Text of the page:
2. The picture of gender in Australia is not that either men or women fare better overall, but that each gender has its areas that need improvement. Governments need to work hard to ensure that all Australians, whether born male, female or intersex, have the opportunity to live happy, healthy, productive lives, and to fulfil their potential. 
  3. Research shows that the vast majority of relationships involve equal power between partners. Relationships in which one partner is dominant are in the minority, and are just as likely to be female-dominant as male-dominant. 
  4. By reducing the existing gender inequality in service provision for victims of domestic and family violence, as recommended by all major recent inquiries, governments will reduce the prevalence of domestic violence. 
  5. We are concerned that supporting a position that gender inequality contributes to the prevalence of domestic violence may overlook the fact that women are the greatest family violence risk to children, and is likely to prevent addressing of this issue to increase the safety of children.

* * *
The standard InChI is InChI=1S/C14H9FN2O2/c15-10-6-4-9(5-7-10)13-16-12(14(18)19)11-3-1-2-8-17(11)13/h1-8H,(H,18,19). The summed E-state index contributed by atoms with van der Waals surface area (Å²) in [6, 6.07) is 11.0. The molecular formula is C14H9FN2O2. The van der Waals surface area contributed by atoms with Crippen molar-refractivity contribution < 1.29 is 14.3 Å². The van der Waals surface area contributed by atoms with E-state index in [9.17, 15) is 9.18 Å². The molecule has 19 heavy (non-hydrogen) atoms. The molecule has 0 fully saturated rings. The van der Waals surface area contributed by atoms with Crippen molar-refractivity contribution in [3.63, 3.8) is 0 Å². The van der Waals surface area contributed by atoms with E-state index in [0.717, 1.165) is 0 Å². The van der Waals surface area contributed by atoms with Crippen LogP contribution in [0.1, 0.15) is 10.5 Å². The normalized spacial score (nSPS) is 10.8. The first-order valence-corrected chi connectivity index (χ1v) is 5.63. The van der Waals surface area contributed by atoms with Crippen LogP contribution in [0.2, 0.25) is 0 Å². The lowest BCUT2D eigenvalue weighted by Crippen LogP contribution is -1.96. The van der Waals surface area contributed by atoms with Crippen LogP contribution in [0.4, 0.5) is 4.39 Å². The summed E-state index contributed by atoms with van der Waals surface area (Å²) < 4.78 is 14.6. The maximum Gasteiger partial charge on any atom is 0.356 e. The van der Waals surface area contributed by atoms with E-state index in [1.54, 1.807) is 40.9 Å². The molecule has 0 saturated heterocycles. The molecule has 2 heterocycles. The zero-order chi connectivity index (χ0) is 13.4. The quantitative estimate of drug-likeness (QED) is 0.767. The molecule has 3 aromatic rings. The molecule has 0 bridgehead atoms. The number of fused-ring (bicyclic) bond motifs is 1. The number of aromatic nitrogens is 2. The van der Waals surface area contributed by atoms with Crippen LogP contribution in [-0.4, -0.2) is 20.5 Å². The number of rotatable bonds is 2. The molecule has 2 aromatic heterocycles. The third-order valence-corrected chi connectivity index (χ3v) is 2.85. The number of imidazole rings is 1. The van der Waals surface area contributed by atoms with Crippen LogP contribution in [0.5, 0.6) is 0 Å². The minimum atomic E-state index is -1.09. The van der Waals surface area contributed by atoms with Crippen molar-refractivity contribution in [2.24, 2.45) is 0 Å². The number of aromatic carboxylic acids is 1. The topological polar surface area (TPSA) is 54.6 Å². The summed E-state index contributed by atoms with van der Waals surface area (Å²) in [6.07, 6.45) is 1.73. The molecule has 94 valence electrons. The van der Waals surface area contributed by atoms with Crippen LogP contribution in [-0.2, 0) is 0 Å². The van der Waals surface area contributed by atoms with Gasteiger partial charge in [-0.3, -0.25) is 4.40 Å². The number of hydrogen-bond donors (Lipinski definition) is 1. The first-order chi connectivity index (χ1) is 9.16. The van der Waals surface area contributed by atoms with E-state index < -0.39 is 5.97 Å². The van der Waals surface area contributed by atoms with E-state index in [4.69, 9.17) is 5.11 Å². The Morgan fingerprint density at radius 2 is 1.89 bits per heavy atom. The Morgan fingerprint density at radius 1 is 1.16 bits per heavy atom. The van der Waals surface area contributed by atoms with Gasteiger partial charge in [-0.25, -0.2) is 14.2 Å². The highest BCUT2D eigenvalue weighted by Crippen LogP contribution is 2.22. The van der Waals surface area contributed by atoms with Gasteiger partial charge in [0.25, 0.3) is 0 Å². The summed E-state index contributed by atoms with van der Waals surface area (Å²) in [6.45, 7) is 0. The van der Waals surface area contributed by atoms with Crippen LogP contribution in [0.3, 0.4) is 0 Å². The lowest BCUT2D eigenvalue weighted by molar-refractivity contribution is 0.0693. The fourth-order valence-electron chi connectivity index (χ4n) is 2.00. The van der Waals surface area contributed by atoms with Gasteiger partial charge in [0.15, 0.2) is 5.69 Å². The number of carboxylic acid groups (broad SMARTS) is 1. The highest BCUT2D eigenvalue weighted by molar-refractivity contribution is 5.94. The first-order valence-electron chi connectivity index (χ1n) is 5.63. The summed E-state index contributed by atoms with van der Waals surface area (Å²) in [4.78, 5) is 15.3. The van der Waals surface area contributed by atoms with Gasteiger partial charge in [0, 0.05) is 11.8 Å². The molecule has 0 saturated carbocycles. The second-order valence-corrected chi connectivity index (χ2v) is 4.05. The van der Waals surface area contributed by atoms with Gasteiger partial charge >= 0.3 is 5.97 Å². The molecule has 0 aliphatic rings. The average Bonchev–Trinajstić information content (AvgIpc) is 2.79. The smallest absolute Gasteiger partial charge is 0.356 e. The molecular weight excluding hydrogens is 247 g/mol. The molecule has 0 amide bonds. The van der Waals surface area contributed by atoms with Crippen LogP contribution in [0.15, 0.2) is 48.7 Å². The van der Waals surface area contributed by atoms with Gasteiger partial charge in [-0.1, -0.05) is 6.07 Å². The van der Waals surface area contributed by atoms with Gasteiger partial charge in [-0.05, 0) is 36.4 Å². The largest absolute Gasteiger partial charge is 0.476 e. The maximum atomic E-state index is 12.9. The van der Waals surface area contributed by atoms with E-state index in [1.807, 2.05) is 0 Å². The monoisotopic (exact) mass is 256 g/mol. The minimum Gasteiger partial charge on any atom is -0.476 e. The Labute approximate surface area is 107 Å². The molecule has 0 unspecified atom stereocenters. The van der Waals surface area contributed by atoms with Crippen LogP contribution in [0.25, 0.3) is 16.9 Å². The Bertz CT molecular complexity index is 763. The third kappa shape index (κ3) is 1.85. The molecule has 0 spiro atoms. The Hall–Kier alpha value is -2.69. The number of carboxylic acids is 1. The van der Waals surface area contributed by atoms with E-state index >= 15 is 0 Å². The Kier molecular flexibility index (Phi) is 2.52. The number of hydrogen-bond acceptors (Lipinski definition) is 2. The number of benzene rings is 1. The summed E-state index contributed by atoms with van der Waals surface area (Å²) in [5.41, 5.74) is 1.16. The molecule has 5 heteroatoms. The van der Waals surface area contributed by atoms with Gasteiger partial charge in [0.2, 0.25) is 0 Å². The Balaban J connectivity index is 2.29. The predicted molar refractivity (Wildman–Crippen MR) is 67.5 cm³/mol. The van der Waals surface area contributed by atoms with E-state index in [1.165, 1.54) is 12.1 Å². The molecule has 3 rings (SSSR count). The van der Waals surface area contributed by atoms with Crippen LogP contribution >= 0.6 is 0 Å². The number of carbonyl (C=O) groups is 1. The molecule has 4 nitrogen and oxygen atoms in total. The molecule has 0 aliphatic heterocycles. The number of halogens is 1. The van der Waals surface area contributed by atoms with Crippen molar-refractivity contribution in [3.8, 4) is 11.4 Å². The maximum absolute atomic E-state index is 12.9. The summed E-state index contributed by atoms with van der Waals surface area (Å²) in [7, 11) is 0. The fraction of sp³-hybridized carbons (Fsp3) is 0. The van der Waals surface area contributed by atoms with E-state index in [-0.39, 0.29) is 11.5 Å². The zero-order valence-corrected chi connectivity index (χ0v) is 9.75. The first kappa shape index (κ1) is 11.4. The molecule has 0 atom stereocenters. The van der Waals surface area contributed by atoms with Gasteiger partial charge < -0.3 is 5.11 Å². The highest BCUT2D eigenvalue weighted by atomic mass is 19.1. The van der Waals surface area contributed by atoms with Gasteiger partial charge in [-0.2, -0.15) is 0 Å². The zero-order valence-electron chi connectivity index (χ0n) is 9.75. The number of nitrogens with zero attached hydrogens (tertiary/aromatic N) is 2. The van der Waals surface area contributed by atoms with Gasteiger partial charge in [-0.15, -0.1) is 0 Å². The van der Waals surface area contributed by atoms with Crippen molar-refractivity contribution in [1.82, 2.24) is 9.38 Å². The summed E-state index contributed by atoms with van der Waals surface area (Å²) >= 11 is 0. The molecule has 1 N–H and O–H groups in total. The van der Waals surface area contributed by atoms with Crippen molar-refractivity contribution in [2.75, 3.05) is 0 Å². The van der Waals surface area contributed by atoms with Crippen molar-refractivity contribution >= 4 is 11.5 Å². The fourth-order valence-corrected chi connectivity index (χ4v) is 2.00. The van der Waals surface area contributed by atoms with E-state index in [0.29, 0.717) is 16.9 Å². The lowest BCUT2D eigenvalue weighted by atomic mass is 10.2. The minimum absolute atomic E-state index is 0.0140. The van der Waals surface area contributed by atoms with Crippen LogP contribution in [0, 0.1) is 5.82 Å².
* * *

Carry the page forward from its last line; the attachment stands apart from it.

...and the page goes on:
6. Gender stereotypes about men (that they should be tough and strong) prevent many male victims from disclosing their abuse because of the challenges such disclosure brings to their sense of manhood. 
  7.  Existing attitudes by young people to both violence against women and violence against men need to be improved. Any campaigns targeting children and young people should be presented in a gender-neutral fashion with the aim of encouraging respectful relationships whether young people are male, female or intersex, straight or gay.